LONDON/NEW YORK (Reuters) - How would you get an 18-second jump on a big move in the pound? Bone up on your parliamentary protocol.
As if Britain’s unwieldy departure from the Europe Union were not bewildering enough, Brexit has thrown up another conundrum for investors: parliament.
Centuries-old and often idiosyncratic, the institution is asserting more control over Brexit negotiations. The result is wild swings in sterling during volatile Brexit votes.
Trading off parliamentary debates sounds perilous. But as currency traders have discovered, a little knowledge of the protocols used by the 650 elected members of the lower chamber - the House of Commons - can win them a useful edge over rivals.
Recent high-stakes parliamentary votes have left many onlookers scrambling to interpret often obscure signals.
Not wanting to be caught out when lawmakers next vote on Prime Minister Theresa May’s Brexit deal, traders are brushing up on the practices of parliament, where members cannot address each other by name and laws are traditionally inscribed on calf skins.
“My boss said “forget about the Bank of England, just focus on the MPs,” an options trader at a UK bank told Reuters, declining to be named.
To get that extra insight, banks have paid ex-politicians to brief traders on parliament’s inner workings, the trader said.
That follows a trend sparked by the 2016 Brexit referendum that saw investment firms hire lobbyists to brief clients, including Matthew Elliott, a co-founder of the Vote Leave campaign, who joined stockbroker Shore Capital last year.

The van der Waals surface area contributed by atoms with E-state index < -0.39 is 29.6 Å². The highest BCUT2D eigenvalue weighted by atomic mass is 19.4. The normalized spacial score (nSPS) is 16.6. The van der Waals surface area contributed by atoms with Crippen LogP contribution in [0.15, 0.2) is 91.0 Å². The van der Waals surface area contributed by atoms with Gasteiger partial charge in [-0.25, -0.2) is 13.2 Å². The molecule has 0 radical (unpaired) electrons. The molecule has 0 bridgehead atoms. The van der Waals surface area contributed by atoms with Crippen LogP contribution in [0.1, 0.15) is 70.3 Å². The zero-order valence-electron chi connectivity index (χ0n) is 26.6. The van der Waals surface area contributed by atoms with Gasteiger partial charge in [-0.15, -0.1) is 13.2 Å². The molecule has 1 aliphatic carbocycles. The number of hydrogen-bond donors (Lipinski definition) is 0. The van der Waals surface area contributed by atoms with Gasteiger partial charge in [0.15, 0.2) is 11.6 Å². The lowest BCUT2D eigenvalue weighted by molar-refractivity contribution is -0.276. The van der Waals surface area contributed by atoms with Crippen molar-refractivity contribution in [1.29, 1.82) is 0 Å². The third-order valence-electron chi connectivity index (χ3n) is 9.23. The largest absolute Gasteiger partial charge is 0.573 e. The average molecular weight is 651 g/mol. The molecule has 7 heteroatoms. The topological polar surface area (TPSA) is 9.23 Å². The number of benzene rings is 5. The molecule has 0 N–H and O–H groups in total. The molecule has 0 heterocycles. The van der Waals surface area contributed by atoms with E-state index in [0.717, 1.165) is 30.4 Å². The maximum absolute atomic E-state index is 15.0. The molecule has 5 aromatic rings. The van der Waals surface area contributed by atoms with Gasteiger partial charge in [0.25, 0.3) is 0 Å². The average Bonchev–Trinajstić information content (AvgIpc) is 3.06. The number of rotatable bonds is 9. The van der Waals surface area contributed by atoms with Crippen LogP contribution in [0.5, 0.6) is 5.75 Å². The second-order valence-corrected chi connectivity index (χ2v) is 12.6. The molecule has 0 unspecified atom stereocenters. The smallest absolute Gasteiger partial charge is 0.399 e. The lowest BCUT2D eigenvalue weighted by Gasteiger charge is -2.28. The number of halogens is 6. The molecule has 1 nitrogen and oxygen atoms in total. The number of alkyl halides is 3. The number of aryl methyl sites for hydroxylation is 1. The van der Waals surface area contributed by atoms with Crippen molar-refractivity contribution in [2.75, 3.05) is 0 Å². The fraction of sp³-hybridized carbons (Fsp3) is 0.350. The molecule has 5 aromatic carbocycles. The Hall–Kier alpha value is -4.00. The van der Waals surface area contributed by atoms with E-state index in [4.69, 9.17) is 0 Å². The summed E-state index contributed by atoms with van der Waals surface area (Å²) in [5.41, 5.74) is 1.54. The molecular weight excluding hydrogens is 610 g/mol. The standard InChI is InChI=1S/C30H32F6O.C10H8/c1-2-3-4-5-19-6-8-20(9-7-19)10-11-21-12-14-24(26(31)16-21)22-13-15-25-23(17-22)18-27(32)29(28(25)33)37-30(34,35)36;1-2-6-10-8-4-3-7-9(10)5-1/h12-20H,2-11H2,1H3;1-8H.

For a crucial jump on timings, traders said their companies had installed audio feeds directly relaying parliamentary action a few seconds faster than television broadcasts. Traders are also encouraged to follow key lawmakers on Twitter.
So what edge could a savvy trader enjoy over rivals?
Members of the House of Commons vote by walking through different doorways out of sight of television cameras and onlookers. But when “tellers” - officials appointed to verify the count - assemble before the presiding officer, or Speaker, it is possible to know the outcome of the vote before the announcement.
By tradition, the winning side always stands on the right facing the speaker.
“The noes have it,” House of Commons Speaker John Bercow bellowed after lawmakers rejected May’s Brexit deal on Jan. 15.
But a trader deducing the outcome from tellers’ signals would have enjoyed an 18-second advantage, an eternity in foreign exchange markets.
Sterling lost 0.3 percent of its value in that brief window.
(Graphic) Sterling volatile during Brexit vote: tmsnrt.rs/2TCWhco
The rowdy parliamentary sessions, punctuated by Bercow’s full-throated cries of “Order, Order!”, often drag on into the evening and have also seized the attention of traders in the United States.
“I have a hard enough time understanding how the U.S. Congress works, but yes, I have learned a lot about how the (British) parliament works,” said Minh Trang, senior currency trader at California’s Silicon Valley Bank.
“The involvement of the parliamentary house makes for pretty decent drama,” he said.
Sterling plunged more than 10 percent in the immediate aftermath of Britain’s shock vote to leave the European Union in June 2016.
Market reaction to parliamentary Brexit votes has been more muted but the drama has underscored the value of human traders in a market increasingly dominated by electronic platforms.
Banks in London have provided sleeping bags and pizza for analysts drafted in overnight to figure out for clients how parliamentary amendments could shape Brexit.
But some are wary of trading on unspoken rules in boisterous parliamentary sessions.
Confusion broke out during a Jan. 29 vote, when lawmakers voted on seven amendments, or changes to the withdrawal process, including an attempt to greatly reduce the chances of a disorderly Brexit.
One of the tellers briefly stood slightly to the left of the speaker while waiting for the result - indicating the amendment had been voted down - before eventually switching to the right.
Cheers erupted as lawmakers realised the vote had gone the other way.
Additional reporting by Georgina Prodhan, William James and Virginia Furness; Editing by Frances Kerry